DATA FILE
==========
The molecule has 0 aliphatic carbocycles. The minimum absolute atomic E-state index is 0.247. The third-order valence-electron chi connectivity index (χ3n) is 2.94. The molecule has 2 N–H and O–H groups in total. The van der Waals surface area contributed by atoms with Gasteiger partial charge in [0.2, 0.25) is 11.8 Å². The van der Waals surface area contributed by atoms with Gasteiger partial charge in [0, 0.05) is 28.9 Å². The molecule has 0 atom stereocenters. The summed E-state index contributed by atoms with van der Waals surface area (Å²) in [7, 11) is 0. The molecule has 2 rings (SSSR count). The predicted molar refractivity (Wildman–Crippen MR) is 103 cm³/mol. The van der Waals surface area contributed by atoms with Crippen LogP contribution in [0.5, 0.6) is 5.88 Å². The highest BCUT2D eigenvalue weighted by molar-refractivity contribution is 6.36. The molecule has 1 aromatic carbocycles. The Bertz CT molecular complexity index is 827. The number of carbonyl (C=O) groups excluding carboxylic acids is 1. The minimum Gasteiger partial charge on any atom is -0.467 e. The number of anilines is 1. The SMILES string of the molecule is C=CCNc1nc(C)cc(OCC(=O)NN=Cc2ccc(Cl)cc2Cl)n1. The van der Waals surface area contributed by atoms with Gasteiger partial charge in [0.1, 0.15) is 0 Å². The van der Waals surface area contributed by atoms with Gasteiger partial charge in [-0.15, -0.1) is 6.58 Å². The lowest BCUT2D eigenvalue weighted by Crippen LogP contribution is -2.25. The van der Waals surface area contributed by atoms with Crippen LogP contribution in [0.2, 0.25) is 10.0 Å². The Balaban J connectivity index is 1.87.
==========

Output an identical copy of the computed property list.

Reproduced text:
The molecule has 0 aliphatic carbocycles. The minimum absolute atomic E-state index is 0.247. The third-order valence-electron chi connectivity index (χ3n) is 2.94. The molecule has 2 N–H and O–H groups in total. The van der Waals surface area contributed by atoms with Gasteiger partial charge in [0.2, 0.25) is 11.8 Å². The van der Waals surface area contributed by atoms with Gasteiger partial charge in [0, 0.05) is 28.9 Å². The molecule has 0 atom stereocenters. The summed E-state index contributed by atoms with van der Waals surface area (Å²) in [7, 11) is 0. The molecule has 2 rings (SSSR count). The predicted molar refractivity (Wildman–Crippen MR) is 103 cm³/mol. The van der Waals surface area contributed by atoms with Crippen LogP contribution in [0.5, 0.6) is 5.88 Å². The highest BCUT2D eigenvalue weighted by molar-refractivity contribution is 6.36. The molecule has 1 aromatic carbocycles. The Bertz CT molecular complexity index is 827. The number of carbonyl (C=O) groups excluding carboxylic acids is 1. The minimum Gasteiger partial charge on any atom is -0.467 e. The number of anilines is 1. The SMILES string of the molecule is C=CCNc1nc(C)cc(OCC(=O)NN=Cc2ccc(Cl)cc2Cl)n1. The van der Waals surface area contributed by atoms with Gasteiger partial charge in [0.1, 0.15) is 0 Å². The van der Waals surface area contributed by atoms with Gasteiger partial charge in [-0.15, -0.1) is 6.58 Å². The lowest BCUT2D eigenvalue weighted by Crippen LogP contribution is -2.25. The van der Waals surface area contributed by atoms with Crippen LogP contribution in [0.2, 0.25) is 10.0 Å². The Balaban J connectivity index is 1.87.